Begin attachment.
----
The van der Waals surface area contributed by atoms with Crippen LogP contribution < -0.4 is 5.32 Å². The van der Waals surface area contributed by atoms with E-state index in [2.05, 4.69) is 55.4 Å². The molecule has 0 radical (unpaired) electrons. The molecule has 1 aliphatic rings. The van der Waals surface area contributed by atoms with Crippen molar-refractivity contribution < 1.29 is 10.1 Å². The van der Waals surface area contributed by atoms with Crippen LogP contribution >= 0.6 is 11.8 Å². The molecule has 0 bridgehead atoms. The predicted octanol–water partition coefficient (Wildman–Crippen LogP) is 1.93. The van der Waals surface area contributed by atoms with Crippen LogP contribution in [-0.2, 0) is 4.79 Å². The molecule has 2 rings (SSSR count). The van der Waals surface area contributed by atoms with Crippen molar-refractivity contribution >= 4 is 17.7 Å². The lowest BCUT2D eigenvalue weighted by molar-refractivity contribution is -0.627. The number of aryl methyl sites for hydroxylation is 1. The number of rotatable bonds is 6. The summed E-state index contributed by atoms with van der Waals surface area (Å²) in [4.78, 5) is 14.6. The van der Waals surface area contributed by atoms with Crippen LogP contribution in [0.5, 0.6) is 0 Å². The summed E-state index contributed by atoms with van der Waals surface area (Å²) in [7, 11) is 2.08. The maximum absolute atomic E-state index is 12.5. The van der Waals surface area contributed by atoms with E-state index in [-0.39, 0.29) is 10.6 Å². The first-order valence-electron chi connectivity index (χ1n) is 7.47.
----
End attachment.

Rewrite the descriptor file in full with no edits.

The van der Waals surface area contributed by atoms with Crippen LogP contribution < -0.4 is 5.32 Å². The van der Waals surface area contributed by atoms with E-state index in [2.05, 4.69) is 55.4 Å². The molecule has 0 radical (unpaired) electrons. The molecule has 1 aliphatic rings. The van der Waals surface area contributed by atoms with Crippen molar-refractivity contribution < 1.29 is 10.1 Å². The van der Waals surface area contributed by atoms with Crippen LogP contribution >= 0.6 is 11.8 Å². The molecule has 0 bridgehead atoms. The predicted octanol–water partition coefficient (Wildman–Crippen LogP) is 1.93. The van der Waals surface area contributed by atoms with Crippen LogP contribution in [-0.2, 0) is 4.79 Å². The molecule has 2 rings (SSSR count). The van der Waals surface area contributed by atoms with Crippen molar-refractivity contribution >= 4 is 17.7 Å². The lowest BCUT2D eigenvalue weighted by molar-refractivity contribution is -0.627. The number of aryl methyl sites for hydroxylation is 1. The number of rotatable bonds is 6. The summed E-state index contributed by atoms with van der Waals surface area (Å²) in [4.78, 5) is 14.6. The van der Waals surface area contributed by atoms with Crippen LogP contribution in [0.5, 0.6) is 0 Å². The summed E-state index contributed by atoms with van der Waals surface area (Å²) in [7, 11) is 2.08. The maximum absolute atomic E-state index is 12.5. The van der Waals surface area contributed by atoms with E-state index in [-0.39, 0.29) is 10.6 Å². The first-order valence-electron chi connectivity index (χ1n) is 7.47.